5. The United States was definitely not clear on how long it was to remain in Iraq in the first place… many, many Iraqis (as observed by me on television, blogs, reports, newspapers, magazines etc) expected the Americans to leave relatively promptly.

Proteus also says:

Our Minutemen fought for Freedom and Liberty; these fight for repression, state torture, and the right to force everyone to behave as they see fit.

(Side note: Fuckin A! Don’t they get tired of that Freedom and Liberty bullshit?! It’s cute when you’re telling your own public – naive and innocent as they may be – but they actually have the audacity in thinking that most of the world just listen awe-struck and dumbed by the sheer magnificence of the American benevolence).

What Proteus doesn’t understand here is that there are terrorists and then there are resistance fighters. I myself cannot draw the line in Iraq.

Seems to me that many of their resistance think it is alright to attack communities of other religious denominations. I don’t. I think that’s bullshit. But I sure as hell will not criticize anyone attacking US Army personnel. They want them to leave. It’s their god-damned country… and they will use whatever means, in terms of weapons and subterfuge, they can employ to inflict maximum possible damage on a well-equipped, modern army that vastly outnumbers them in terms of numbers, armament and training.

I would rather fight with the Islamists against the Americans than support the Americans against the Islamists on this one. It’s simply a matter of what’s right and what’s wrong. America remaining in Iraq is wrong. And that’s it.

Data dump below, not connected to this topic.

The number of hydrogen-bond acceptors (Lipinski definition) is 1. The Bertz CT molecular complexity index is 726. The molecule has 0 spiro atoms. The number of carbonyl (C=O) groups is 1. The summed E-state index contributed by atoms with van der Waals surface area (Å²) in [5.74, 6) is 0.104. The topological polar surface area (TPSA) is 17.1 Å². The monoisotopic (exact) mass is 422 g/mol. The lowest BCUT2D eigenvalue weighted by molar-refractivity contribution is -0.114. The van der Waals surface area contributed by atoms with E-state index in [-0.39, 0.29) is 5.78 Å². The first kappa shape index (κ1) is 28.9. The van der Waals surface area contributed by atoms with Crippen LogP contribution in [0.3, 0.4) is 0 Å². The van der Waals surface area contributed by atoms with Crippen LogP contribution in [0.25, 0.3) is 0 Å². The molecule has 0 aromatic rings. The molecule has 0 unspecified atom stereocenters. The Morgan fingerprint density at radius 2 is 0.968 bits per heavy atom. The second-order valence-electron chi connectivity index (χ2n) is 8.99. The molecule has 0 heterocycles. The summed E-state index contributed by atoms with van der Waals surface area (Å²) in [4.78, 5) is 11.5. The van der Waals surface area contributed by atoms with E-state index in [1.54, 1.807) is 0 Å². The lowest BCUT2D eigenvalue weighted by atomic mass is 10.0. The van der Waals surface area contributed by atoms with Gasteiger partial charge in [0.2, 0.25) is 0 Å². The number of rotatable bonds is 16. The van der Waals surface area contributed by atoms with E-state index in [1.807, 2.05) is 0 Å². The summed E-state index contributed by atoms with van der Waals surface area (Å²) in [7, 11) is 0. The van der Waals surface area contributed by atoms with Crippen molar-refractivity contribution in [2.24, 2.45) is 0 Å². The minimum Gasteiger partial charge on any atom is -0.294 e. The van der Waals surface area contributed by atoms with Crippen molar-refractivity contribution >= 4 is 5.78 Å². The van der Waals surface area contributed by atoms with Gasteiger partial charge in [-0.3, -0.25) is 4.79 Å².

All in all, I don’t disagree with Proteus on many points. For example, most of the points he makes for the remainder of the article make sense. Sadly, it’s the Iraqis who will be on the receiving end of it… but I would have done the same were I in the Americans’ place (barring Torture and all that). For example, I am not against the idea of torture in times of war to get information that will lead to saving my troops. The whole idea of the safety of the person Vs. the safety of the group still leans towards the group with me (I learnt that from American Movies… but it sorta stuck with me).


Here is a violation of Sanctuary written as plainly as the eye can see. They use safe havens — hospitals, hotels and places of worship — as military fortresses because they are counting on our decency and honor to spare them from retaliation.

I heard they bomb them, but to routinely use them as military fortresses… I mean, come on! The American military is giving them time to set up their shit eh? “Rifles go in the emergency room and ammunition in the pediatric ward ya Abdallah!”, and then they accuse them of using them as whatever? I don’t get it… what’s up with that?

Decency and Honor… er, right. Not that I’m saying they do it… but it would be more of: military stupidity, ignorance and lethargic reaction time.

If America can’t keep the peace, then they can get the fuck out. Why was that never posted in the god-damned post? RIGHT. I Forgot. Freedom & Liberty. Well, if you want to forcibly spread Freedom & Liberty… what are you complaining about? Deal with the liberty-haters then.

Besides, he uses the word Sanctuary way too much.

That’s it for this part of his post… the rest, maybe later on.

And that’s the way I see it.


2 thoughts on “If they like your idea… you’re definitely “enlightended”.